Of course, diehard silver bulls are bound to dismiss the new margin requirements as merely a speed bump. They'll point out that past price hikes led to short-term sell offs, so it's bound to happen again.
Then they'll cue up their lines about how it's an institutional conspiracy to manipulate prices, plus the soaring industrial demand, in order to try to convince us that silver can only head higher from here.
Sure, formal lawsuits against JP Morgan Chase (NYSE:JPM) and HSBC Holdings (HBC) lend legitimacy to conspiracy theories. But that's what makes people buy into conspiracy theories – just enough evidence to suggest it's possible, but never enough to prove it happened.
As for the industrial demand argument, I pointed out last time that even the most robust increase can't fill the void if the speculative demand suddenly disappears. Remember, investment demand jumped 41% last year, nearly doubling the growth in industrial demand.
So with supplies increasing, basic economics should ultimately prevail. In other words, look out below!
And let's be fair … a massive and sudden price drop is exactly what we should expect when it comes to trading silver.
Fact: Silver Is Notoriously Volatile
Analysis firm, CPM Group New York, said it best this week: "No asset in history has risen so sharply so rapidly and retained most of its price appreciation. Silver has no immunity to the laws of the markets.”
History bears it out, too.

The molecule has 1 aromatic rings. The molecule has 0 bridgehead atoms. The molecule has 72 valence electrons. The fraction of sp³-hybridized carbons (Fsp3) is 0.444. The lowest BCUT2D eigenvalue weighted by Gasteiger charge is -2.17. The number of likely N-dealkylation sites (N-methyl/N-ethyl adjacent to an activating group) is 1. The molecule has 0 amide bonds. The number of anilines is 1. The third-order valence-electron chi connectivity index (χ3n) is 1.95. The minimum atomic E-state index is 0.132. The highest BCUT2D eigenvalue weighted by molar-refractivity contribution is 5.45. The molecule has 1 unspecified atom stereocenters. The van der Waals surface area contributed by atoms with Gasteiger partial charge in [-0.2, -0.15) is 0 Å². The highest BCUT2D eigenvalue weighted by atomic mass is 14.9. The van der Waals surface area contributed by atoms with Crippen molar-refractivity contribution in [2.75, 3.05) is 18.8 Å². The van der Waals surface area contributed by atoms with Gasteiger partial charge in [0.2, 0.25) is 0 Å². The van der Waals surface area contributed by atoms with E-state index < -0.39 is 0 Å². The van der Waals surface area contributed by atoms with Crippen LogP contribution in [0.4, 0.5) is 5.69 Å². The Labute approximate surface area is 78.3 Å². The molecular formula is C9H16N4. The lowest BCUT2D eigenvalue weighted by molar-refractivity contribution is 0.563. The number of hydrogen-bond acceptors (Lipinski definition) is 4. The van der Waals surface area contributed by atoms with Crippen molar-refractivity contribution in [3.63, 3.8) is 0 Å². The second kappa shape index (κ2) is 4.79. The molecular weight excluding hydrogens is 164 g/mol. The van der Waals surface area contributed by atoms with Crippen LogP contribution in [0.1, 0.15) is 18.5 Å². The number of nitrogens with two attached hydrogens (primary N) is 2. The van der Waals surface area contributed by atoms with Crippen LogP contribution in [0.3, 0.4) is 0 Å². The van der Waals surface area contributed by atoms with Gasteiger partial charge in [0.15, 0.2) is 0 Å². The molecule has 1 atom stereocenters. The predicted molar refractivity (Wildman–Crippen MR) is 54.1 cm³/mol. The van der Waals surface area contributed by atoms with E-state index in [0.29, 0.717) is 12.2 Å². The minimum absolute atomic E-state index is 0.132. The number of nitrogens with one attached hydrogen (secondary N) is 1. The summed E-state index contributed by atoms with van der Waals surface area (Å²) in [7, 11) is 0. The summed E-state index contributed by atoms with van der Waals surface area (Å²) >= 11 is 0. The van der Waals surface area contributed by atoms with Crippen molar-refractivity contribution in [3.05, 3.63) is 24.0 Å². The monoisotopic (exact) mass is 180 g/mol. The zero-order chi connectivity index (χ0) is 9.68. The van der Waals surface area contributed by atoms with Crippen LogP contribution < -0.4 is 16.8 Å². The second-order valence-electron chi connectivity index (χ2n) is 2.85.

After rising to a record $50.35 in January 1980, silver prices plummeted 78% in four months. And during the financial crisis, silver lost half of its value in the blink of an eye.
Heck, even Wall Street's blue bloods aren't ignorant to the potential for a silver haircut…
- "Silver is due for a correction … as we're approaching the seasonal period where silver reaches an interim high,” says CIBC in its latest report.
- Swedish bank SEB said it expects the violent corrections lower to continue.
- And from the "No Surprise Here" files, Switzerland's UBS is – you guessed it – "neutral" on the outlook for silver in the medium term.
Get Ready for $30 Silver … and Invest in These Stocks
Bottom line: Silver is prone to nasty corrections. And while it's premature to say, "I told you so," the price action certainly suggests we're headed for another one.
In fact, the price could drop as low as $30 per ounce.
If I get bombarded with nastygrams again, I'll know I'm on the right track – and that the price might fall even more.
If you insist on ignoring my prediction, at least be smart about investing in silver right now. How?
By opting for silver miners, instead of silver bullion.
While bullion has blasted higher – up 55% this year, based on the iShares Silver Trust ETF (NYSEARCA:SLV) – silver miners have lagged significantly. Case in point: the Global X Silver Miners ETF (NYSEARCA:SIL) is only up 5% over the same period.
If silver prices are indeed headed higher over the long term, such a performance disconnect should neither exist, nor last.
Then again, maybe investors in silver miners are sending us a signal – that prices are headed even lower.
Time will tell, of course. But whatever you do, ignore the recent developments at your peril and proceed with caution.